She’s bagging my Monday morning groceries as Maggie hops up and down in front of the candy display, and she doesn’t even chuckle at the sight of those princess pajamas sticking out from beneath my daughter’s fuzzy pink coat.
On any other Monday morning, she would have.
On a different Monday morning, one that didn’t happen to be three days before Thanksgiving, she’d have stopped scanning the loaf of bread and let loose a bubbly laugh as she delighted in the antics of my big-personalitied daughter.
“Mama! Mama! Look at me! I’m balancing on just one foot!” Maggie springs happy like a human pogo stick and adds a circular twirl to her jumping. “I’m a real live dancing girl, Mama. Do you see me? Do you see me? Can you believe it? I’m just using one toe, Mama. Only one toe. Isn’t it amazing? Don’t you think I’m like a famous girl? A famous bouncing ballerina!“ Maggie pauses her one-toed-bouncing to blow me some kisses, the dramatic swoop of her hand toppling a bag of Skittles right off candy row.
The man in the wool overcoat behind us chuckles quietly. But the gray-haired cashier who normally beams at children doesn’t slip a grin. Those eyes that usually sparkle don’t even lift from the cash register to meet my gaze.
My girl bounds past me and plants herself within reach of her favorite cashier . “I’m gonna help you!” Maggie declares as she tries to transfer a towering sack of toilet tissue from the check-out station to the cart parked at the aisle’s end. I take three steps toward the cart, and place three gallons of milk in the unused front seat before my daughter can drop them.
Maggie pirouettes with a bag of cereal in her hands. “Look! The Cheerios are dancing with the Fruit Loops!” she bellows, the white sack spinning over her head like a slingshot.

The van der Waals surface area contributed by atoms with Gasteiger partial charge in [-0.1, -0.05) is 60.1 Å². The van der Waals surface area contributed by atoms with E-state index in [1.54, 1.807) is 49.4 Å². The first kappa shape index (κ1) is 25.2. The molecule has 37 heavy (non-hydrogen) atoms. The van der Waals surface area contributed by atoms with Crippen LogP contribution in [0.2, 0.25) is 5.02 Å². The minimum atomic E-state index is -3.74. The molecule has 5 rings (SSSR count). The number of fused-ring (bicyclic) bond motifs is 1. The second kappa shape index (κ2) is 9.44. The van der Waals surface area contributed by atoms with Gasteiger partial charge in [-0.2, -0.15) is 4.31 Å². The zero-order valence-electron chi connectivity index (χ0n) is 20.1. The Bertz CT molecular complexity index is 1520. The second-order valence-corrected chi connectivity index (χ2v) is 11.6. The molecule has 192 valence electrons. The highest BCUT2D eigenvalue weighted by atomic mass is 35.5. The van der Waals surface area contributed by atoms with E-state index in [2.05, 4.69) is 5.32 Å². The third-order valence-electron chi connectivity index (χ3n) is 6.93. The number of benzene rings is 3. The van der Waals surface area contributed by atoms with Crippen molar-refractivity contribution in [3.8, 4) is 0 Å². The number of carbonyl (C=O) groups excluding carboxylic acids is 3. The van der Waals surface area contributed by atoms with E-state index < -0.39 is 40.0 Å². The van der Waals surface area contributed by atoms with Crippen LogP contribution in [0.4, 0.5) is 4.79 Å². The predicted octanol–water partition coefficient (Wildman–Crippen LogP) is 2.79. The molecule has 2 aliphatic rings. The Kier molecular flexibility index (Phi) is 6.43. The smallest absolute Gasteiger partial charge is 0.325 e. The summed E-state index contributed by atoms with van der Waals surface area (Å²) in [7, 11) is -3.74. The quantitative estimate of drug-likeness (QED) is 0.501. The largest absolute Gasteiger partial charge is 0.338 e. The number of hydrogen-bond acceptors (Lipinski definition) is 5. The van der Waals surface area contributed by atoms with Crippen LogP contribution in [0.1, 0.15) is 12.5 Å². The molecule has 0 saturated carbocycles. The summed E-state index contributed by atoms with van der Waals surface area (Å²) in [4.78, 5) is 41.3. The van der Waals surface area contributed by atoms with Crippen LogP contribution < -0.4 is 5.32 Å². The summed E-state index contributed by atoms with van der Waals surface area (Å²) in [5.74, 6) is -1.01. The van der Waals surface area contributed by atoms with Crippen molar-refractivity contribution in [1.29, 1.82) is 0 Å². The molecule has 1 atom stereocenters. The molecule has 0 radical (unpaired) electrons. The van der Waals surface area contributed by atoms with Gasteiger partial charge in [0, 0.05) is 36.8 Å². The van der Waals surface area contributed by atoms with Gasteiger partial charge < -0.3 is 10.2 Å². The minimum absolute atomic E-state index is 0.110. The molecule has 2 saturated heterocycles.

I poise myself to catch the sure-to-fly-away cereal boxes and wait for the ruddy-faced cashier to catch my eye and repeat her standard line—Honey, don’t even blink; ’cause if ya close your pretty blue eyes for just a minute, that baby girl of yours’ll just grow up. And before you know it, you’ll be an old grandma like me.
She’s been telling me that since Maggie was a baby, sharing her wisdom in the check-out lane of our small town Walmart for as long as I can remember. And I love her for that. I love the way she brightens my dreaded grocery-runs with a sweet smile and a snippet of grandmotherly advice. I love the way she casts a compassionate grin rather than a scornful gaze when my exuberant girl knocks over the bubblegum display while reaching for that pink-foiled package of Trident that is placed out of a four-year-old’s reach. I love the way she chats with me like I’m the only one in the store even when the snaking line behind me is filled with cranky customers.
But today, my best-loved checker keeps her eyes fixed on the cash register until she totals my charge. Then she finally looks at me and announces my due. I swipe my credit card and try to make conversation with her before she drops her head again. “How are you today?” I ask, holding her gaze
“Oh, I’m alright, I guess,” she replies, solemn-faced and quiet.
“Are you getting ready for Thanksgiving?” I beam her a grin in hopes that it might coax her weathered pink lips to curve upward, too.
“No,” she says slowly, “I don’t get to celebrate Thanksgiving this year. I mean, I don’t get to join my family for dinner. I’ve gotta be here….” She sweeps her hand across the check-out lane and shakes her head in disbelief.
I poise the gray stylus in my hand and squiggle my signature on the plastic screen of the credit card machine. “I’m so sorry,” I say and reach to pat her hand so she knows that I mean it.
“Yeah,” she acknowledges my words with a sigh, “We never had to work on Thanksgiving day in the old store. It was actually a respected holiday back then.” I nod, both of us remembering when our hometown Walmart didn’t bear the name Super before it’s title. Both of us remembering when Black Friday was a shopping day contained to Friday only.
“I’m sorry,” I say again, my response echoing hollow and trite.